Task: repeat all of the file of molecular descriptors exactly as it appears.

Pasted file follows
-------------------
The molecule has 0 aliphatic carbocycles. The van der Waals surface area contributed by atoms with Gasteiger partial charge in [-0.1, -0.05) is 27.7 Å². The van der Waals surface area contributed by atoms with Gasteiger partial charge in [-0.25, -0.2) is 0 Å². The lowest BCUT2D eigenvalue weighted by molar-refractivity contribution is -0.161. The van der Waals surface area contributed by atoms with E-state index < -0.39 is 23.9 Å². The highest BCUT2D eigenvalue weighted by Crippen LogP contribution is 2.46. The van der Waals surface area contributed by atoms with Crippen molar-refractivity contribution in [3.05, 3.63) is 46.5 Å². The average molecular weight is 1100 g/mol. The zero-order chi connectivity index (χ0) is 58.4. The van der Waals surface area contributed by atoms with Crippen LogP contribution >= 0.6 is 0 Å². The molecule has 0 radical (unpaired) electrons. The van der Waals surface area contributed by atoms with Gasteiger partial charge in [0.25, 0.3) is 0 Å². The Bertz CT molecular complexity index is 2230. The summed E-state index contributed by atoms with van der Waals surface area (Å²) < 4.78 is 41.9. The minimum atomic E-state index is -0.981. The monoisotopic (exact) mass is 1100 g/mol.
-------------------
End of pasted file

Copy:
The molecule has 0 aliphatic carbocycles. The van der Waals surface area contributed by atoms with Gasteiger partial charge in [-0.1, -0.05) is 27.7 Å². The van der Waals surface area contributed by atoms with Gasteiger partial charge in [-0.25, -0.2) is 0 Å². The lowest BCUT2D eigenvalue weighted by molar-refractivity contribution is -0.161. The van der Waals surface area contributed by atoms with E-state index < -0.39 is 23.9 Å². The highest BCUT2D eigenvalue weighted by Crippen LogP contribution is 2.46. The van der Waals surface area contributed by atoms with Crippen molar-refractivity contribution in [3.05, 3.63) is 46.5 Å². The average molecular weight is 1100 g/mol. The zero-order chi connectivity index (χ0) is 58.4. The van der Waals surface area contributed by atoms with Crippen LogP contribution >= 0.6 is 0 Å². The molecule has 0 radical (unpaired) electrons. The van der Waals surface area contributed by atoms with Gasteiger partial charge in [0.25, 0.3) is 0 Å². The Bertz CT molecular complexity index is 2230. The summed E-state index contributed by atoms with van der Waals surface area (Å²) < 4.78 is 41.9. The minimum atomic E-state index is -0.981. The monoisotopic (exact) mass is 1100 g/mol.